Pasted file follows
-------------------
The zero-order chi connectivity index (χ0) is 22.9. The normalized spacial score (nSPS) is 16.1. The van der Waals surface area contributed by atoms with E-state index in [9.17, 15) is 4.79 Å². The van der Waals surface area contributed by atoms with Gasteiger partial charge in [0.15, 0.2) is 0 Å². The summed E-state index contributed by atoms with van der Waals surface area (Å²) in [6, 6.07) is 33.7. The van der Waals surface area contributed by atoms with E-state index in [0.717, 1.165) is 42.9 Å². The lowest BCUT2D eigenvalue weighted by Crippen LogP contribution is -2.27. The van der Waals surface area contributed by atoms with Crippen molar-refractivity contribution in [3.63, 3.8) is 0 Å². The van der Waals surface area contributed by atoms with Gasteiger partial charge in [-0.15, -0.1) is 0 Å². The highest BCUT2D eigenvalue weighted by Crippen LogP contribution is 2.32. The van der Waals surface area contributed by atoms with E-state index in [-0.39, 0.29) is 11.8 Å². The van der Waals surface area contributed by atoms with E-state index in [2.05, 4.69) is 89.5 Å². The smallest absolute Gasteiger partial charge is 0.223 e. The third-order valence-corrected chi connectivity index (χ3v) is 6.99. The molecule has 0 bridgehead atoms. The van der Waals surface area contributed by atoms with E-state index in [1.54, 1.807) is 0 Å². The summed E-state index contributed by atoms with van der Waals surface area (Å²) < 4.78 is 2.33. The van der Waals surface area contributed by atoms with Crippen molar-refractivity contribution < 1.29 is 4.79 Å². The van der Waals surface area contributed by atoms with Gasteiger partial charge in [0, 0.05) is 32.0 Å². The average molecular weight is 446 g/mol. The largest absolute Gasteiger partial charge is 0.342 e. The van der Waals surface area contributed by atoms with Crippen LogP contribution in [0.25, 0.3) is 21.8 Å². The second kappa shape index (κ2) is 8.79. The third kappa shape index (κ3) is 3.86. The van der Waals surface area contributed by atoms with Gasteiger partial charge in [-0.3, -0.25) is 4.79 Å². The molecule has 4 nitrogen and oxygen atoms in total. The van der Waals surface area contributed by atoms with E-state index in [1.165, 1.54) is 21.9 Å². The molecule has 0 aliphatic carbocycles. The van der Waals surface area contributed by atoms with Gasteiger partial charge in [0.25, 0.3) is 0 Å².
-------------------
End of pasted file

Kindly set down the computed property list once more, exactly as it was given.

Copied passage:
The zero-order chi connectivity index (χ0) is 22.9. The normalized spacial score (nSPS) is 16.1. The van der Waals surface area contributed by atoms with E-state index in [9.17, 15) is 4.79 Å². The van der Waals surface area contributed by atoms with Gasteiger partial charge in [0.15, 0.2) is 0 Å². The summed E-state index contributed by atoms with van der Waals surface area (Å²) in [6, 6.07) is 33.7. The van der Waals surface area contributed by atoms with E-state index in [0.717, 1.165) is 42.9 Å². The lowest BCUT2D eigenvalue weighted by Crippen LogP contribution is -2.27. The van der Waals surface area contributed by atoms with Crippen molar-refractivity contribution in [3.63, 3.8) is 0 Å². The van der Waals surface area contributed by atoms with Gasteiger partial charge in [-0.15, -0.1) is 0 Å². The highest BCUT2D eigenvalue weighted by Crippen LogP contribution is 2.32. The van der Waals surface area contributed by atoms with E-state index in [-0.39, 0.29) is 11.8 Å². The van der Waals surface area contributed by atoms with E-state index in [2.05, 4.69) is 89.5 Å². The smallest absolute Gasteiger partial charge is 0.223 e. The third-order valence-corrected chi connectivity index (χ3v) is 6.99. The molecule has 0 bridgehead atoms. The van der Waals surface area contributed by atoms with E-state index in [1.54, 1.807) is 0 Å². The summed E-state index contributed by atoms with van der Waals surface area (Å²) < 4.78 is 2.33. The van der Waals surface area contributed by atoms with Crippen molar-refractivity contribution < 1.29 is 4.79 Å². The van der Waals surface area contributed by atoms with Gasteiger partial charge in [0, 0.05) is 32.0 Å². The average molecular weight is 446 g/mol. The largest absolute Gasteiger partial charge is 0.342 e. The van der Waals surface area contributed by atoms with Crippen LogP contribution in [0.25, 0.3) is 21.8 Å². The second kappa shape index (κ2) is 8.79. The third kappa shape index (κ3) is 3.86. The van der Waals surface area contributed by atoms with Gasteiger partial charge in [-0.3, -0.25) is 4.79 Å². The molecule has 4 nitrogen and oxygen atoms in total. The van der Waals surface area contributed by atoms with E-state index in [1.165, 1.54) is 21.9 Å². The molecule has 0 aliphatic carbocycles. The van der Waals surface area contributed by atoms with Gasteiger partial charge in [0.25, 0.3) is 0 Å².